We’re counting on you, Kentucky. A new collaboration between Krispy Kreme and McDonald’s is, according to announcements by both brands, about to kick off in Louisville. If all goes well at test locations, the partnership could extend outward to more states—and potentially bring us that much closer to our dream of ordering an Egg McMuffin on an Original Glazed.
Beginning October 26, Krispy Kreme doughnuts will be available for purchase in select McDonald’s locations in Louisville, Kentucky for a limited time, per the press releases. Customers can choose from the classic Krispy Kreme glazed doughnut, a chocolate iced doughnut with sprinkles, and a glazed raspberry jelly-filled doughnut, available all day long. The doughnuts can be ordered a la carte or by the dozen.
So, what makes Kentucky so special? Why was Louisville chosen as the location for this delicious test? McDonald’s explained to The Takeout that Louisville was determined to be an ideal market for this rollout thanks to its demonstrated affinity for sweets and bakery goods.
It’s not for lack of doughnuts that McDonald’s is partnering with Krispy Kreme; in 2021, the chain introduced the Glazed Pull-Apart Donut, an all-day breakfast item that, while not a permanent fixture on the menu, has popped back up from time to time in the year since its release.
“McDonald’s is always looking for ways to give our fans more of what they crave, and we often conduct tests to inform future menu decisions,” reads the press release in part. “This small-scale test will help us understand how offering new bakery items like Krispy Kreme could impact operations in our restaurants.”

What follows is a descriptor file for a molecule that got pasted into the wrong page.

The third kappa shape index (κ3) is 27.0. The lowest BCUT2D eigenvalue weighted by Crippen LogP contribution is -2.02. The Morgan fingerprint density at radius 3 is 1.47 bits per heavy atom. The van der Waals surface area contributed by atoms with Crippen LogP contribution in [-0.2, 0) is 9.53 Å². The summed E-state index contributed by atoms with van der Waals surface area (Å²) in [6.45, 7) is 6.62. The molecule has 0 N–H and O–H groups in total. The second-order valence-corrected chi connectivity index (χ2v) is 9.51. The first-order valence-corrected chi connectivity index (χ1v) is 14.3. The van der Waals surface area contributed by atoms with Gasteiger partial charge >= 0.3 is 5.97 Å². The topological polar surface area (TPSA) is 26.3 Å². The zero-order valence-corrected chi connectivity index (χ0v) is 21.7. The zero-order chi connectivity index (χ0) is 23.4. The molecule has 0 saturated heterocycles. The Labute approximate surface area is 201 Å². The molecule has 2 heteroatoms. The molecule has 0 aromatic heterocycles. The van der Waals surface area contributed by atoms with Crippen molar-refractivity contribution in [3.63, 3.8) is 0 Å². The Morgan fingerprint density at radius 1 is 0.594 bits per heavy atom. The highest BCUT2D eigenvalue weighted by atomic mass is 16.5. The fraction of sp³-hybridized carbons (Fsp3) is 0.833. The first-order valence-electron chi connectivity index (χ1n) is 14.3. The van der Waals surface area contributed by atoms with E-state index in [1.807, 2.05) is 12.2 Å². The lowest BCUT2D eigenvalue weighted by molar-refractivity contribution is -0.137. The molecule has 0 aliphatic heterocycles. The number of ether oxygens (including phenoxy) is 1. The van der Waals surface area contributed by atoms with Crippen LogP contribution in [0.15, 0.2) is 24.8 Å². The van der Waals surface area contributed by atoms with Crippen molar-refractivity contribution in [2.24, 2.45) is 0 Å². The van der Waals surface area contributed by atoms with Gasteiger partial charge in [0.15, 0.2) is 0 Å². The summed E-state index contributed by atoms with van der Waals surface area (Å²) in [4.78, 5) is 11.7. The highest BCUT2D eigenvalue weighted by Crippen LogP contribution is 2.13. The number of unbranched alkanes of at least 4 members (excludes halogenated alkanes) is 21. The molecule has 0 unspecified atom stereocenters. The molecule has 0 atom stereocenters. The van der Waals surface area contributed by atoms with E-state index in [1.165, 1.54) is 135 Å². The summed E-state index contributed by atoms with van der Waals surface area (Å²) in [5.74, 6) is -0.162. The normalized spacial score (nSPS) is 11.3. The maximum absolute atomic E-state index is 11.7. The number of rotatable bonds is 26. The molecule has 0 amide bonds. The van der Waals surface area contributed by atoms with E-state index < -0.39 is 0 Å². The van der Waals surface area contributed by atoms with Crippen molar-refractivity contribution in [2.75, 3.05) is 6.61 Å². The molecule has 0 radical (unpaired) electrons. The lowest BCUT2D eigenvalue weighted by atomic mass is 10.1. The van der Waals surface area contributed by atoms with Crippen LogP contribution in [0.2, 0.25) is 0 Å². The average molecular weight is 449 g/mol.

It’s hard to imagine a scenario in which this small-scale test doesn’t yield positive results. Since these Krispy Kreme doughnuts will be delivered to McDonald’s locations daily, the pastries will presumably require less in-house work for the burger chain. Additionally, because these doughnuts are readily available to purchase by the dozen, there is an increased chance of high turnover, ensuring fresher product each day.
Krispy Kreme’s overall business strategy in recent years has been a “hub-and-spoke” model, as QSR Magazine explained in August 2021. What this means is that Krispy Kreme locations produce the doughnuts fresh in house and then deliver them out daily to “spoke” spots like grocery stores, gas stations, and now a few select McDonald’s restaurants in Kentucky.
As of 2021 McDonald’s had 13,438 locations in the U.S. alone, as reported by USA Today. By contrast, as of October 2022, Krispy Kreme has only 367 locations in the country, according to data firm ScrapeHero. However, since the doughnut chain’s business model isn’t focused on the sales coming directly from its “hubs,” the more important numbers to look at are the doughnut sales reported at its “spokes.” To measure the success of the business, Krispy Kreme looks at the combined revenue of a hub and all its spokes. Based on that measurement, the doughnut chain saw $3.6 million average sales per hub in Q2 of 2021.
If the test in Kentucky goes well, the number of spokes per hub for Krispy Kreme could massively increase—as could the revenue, of course.
Assuming the chain will be able scale up operations to meet McDonald’s-level demand, Krispy Kreme is definitely making some smart business moves here. And by selling Krispy Kreme doughnuts, McDonald’s would have one more arrow in its breakfast quiver, one with an established reputation and fan base (plus the doughnuts are just way better than any pastry McDonald’s has ever produced.) I’ve always said brunch is the untapped market for the fast food chains of the world.
Imagine the possibilities of all-day Krispy Kreme at McDonald’s. How about an order of McNuggets with barbecue sauce, fries, and a glazed doughnut, like an unholy fast food riff on chicken and waffles? Sorry, I’m getting ahead of myself here. After all, the test is only being conducted in Kentucky… for now. I’ll let McDonald’s and Krispy Kreme marinate on the sheer menu potential of what they’ve brought to the market.